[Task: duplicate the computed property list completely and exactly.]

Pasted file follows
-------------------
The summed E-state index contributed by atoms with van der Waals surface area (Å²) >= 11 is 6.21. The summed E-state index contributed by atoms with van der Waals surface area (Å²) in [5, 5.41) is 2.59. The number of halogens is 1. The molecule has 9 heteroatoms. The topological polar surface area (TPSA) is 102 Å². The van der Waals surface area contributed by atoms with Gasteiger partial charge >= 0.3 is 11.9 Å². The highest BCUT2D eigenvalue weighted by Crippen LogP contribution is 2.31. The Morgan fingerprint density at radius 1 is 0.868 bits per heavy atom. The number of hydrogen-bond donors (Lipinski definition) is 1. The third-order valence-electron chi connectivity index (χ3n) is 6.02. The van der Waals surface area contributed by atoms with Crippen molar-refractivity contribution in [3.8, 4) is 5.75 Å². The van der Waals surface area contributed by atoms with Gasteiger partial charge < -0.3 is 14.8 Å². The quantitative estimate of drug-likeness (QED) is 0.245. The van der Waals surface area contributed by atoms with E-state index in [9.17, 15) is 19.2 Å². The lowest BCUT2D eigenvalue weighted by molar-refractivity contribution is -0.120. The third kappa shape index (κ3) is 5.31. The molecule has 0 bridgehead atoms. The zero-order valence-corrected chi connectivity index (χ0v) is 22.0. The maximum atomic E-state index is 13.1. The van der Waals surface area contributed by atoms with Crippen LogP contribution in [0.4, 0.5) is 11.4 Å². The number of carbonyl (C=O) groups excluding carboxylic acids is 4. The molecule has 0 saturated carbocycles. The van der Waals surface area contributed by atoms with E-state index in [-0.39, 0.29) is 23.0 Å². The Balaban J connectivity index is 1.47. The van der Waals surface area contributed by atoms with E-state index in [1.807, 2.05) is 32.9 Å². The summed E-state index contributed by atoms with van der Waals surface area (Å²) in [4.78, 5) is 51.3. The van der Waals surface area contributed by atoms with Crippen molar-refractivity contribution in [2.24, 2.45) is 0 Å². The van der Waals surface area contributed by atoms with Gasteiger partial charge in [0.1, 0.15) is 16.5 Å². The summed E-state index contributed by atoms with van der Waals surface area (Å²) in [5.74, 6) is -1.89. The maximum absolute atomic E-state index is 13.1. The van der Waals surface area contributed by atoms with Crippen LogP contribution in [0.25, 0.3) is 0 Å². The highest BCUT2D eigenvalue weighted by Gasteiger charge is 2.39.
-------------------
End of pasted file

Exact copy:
The summed E-state index contributed by atoms with van der Waals surface area (Å²) >= 11 is 6.21. The summed E-state index contributed by atoms with van der Waals surface area (Å²) in [5, 5.41) is 2.59. The number of halogens is 1. The molecule has 9 heteroatoms. The topological polar surface area (TPSA) is 102 Å². The van der Waals surface area contributed by atoms with Gasteiger partial charge >= 0.3 is 11.9 Å². The highest BCUT2D eigenvalue weighted by Crippen LogP contribution is 2.31. The Morgan fingerprint density at radius 1 is 0.868 bits per heavy atom. The number of hydrogen-bond donors (Lipinski definition) is 1. The third-order valence-electron chi connectivity index (χ3n) is 6.02. The van der Waals surface area contributed by atoms with Crippen molar-refractivity contribution in [3.8, 4) is 5.75 Å². The van der Waals surface area contributed by atoms with Gasteiger partial charge < -0.3 is 14.8 Å². The quantitative estimate of drug-likeness (QED) is 0.245. The van der Waals surface area contributed by atoms with E-state index in [9.17, 15) is 19.2 Å². The lowest BCUT2D eigenvalue weighted by molar-refractivity contribution is -0.120. The third kappa shape index (κ3) is 5.31. The molecule has 0 bridgehead atoms. The zero-order valence-corrected chi connectivity index (χ0v) is 22.0. The maximum atomic E-state index is 13.1. The van der Waals surface area contributed by atoms with Crippen LogP contribution in [0.4, 0.5) is 11.4 Å². The number of carbonyl (C=O) groups excluding carboxylic acids is 4. The molecule has 0 saturated carbocycles. The van der Waals surface area contributed by atoms with E-state index in [-0.39, 0.29) is 23.0 Å². The Balaban J connectivity index is 1.47. The van der Waals surface area contributed by atoms with E-state index in [1.807, 2.05) is 32.9 Å². The summed E-state index contributed by atoms with van der Waals surface area (Å²) in [4.78, 5) is 51.3. The van der Waals surface area contributed by atoms with Crippen molar-refractivity contribution in [2.24, 2.45) is 0 Å². The van der Waals surface area contributed by atoms with Gasteiger partial charge in [0.1, 0.15) is 16.5 Å². The summed E-state index contributed by atoms with van der Waals surface area (Å²) in [5.74, 6) is -1.89. The maximum absolute atomic E-state index is 13.1. The van der Waals surface area contributed by atoms with Crippen LogP contribution in [0.25, 0.3) is 0 Å². The highest BCUT2D eigenvalue weighted by Gasteiger charge is 2.39.